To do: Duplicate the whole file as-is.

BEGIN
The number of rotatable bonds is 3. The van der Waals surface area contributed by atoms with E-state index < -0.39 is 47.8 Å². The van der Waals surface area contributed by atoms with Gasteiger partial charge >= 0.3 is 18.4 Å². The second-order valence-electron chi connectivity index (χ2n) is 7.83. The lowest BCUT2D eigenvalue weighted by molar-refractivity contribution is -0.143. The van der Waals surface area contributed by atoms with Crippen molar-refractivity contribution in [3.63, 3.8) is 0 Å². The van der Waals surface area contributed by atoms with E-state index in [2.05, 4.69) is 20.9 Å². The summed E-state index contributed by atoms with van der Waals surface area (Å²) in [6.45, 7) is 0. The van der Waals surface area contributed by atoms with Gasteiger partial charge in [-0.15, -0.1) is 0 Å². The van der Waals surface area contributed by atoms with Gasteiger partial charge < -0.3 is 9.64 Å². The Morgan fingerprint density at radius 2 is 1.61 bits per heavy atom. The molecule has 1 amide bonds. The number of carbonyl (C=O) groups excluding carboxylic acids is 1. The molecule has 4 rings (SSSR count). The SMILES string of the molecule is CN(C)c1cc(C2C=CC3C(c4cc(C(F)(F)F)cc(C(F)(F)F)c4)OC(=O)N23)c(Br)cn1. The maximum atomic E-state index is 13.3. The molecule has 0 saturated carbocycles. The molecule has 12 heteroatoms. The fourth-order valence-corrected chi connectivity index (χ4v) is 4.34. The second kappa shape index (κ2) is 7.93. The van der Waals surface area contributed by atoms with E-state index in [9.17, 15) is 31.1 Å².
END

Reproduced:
The number of rotatable bonds is 3. The van der Waals surface area contributed by atoms with E-state index < -0.39 is 47.8 Å². The van der Waals surface area contributed by atoms with Gasteiger partial charge >= 0.3 is 18.4 Å². The second-order valence-electron chi connectivity index (χ2n) is 7.83. The lowest BCUT2D eigenvalue weighted by molar-refractivity contribution is -0.143. The van der Waals surface area contributed by atoms with Crippen molar-refractivity contribution in [3.63, 3.8) is 0 Å². The van der Waals surface area contributed by atoms with E-state index in [2.05, 4.69) is 20.9 Å². The summed E-state index contributed by atoms with van der Waals surface area (Å²) in [6.45, 7) is 0. The van der Waals surface area contributed by atoms with Gasteiger partial charge in [-0.15, -0.1) is 0 Å². The van der Waals surface area contributed by atoms with Gasteiger partial charge < -0.3 is 9.64 Å². The Morgan fingerprint density at radius 2 is 1.61 bits per heavy atom. The molecule has 1 amide bonds. The number of carbonyl (C=O) groups excluding carboxylic acids is 1. The molecule has 4 rings (SSSR count). The SMILES string of the molecule is CN(C)c1cc(C2C=CC3C(c4cc(C(F)(F)F)cc(C(F)(F)F)c4)OC(=O)N23)c(Br)cn1. The maximum atomic E-state index is 13.3. The molecule has 0 saturated carbocycles. The molecule has 12 heteroatoms. The fourth-order valence-corrected chi connectivity index (χ4v) is 4.34. The second kappa shape index (κ2) is 7.93. The van der Waals surface area contributed by atoms with E-state index in [9.17, 15) is 31.1 Å².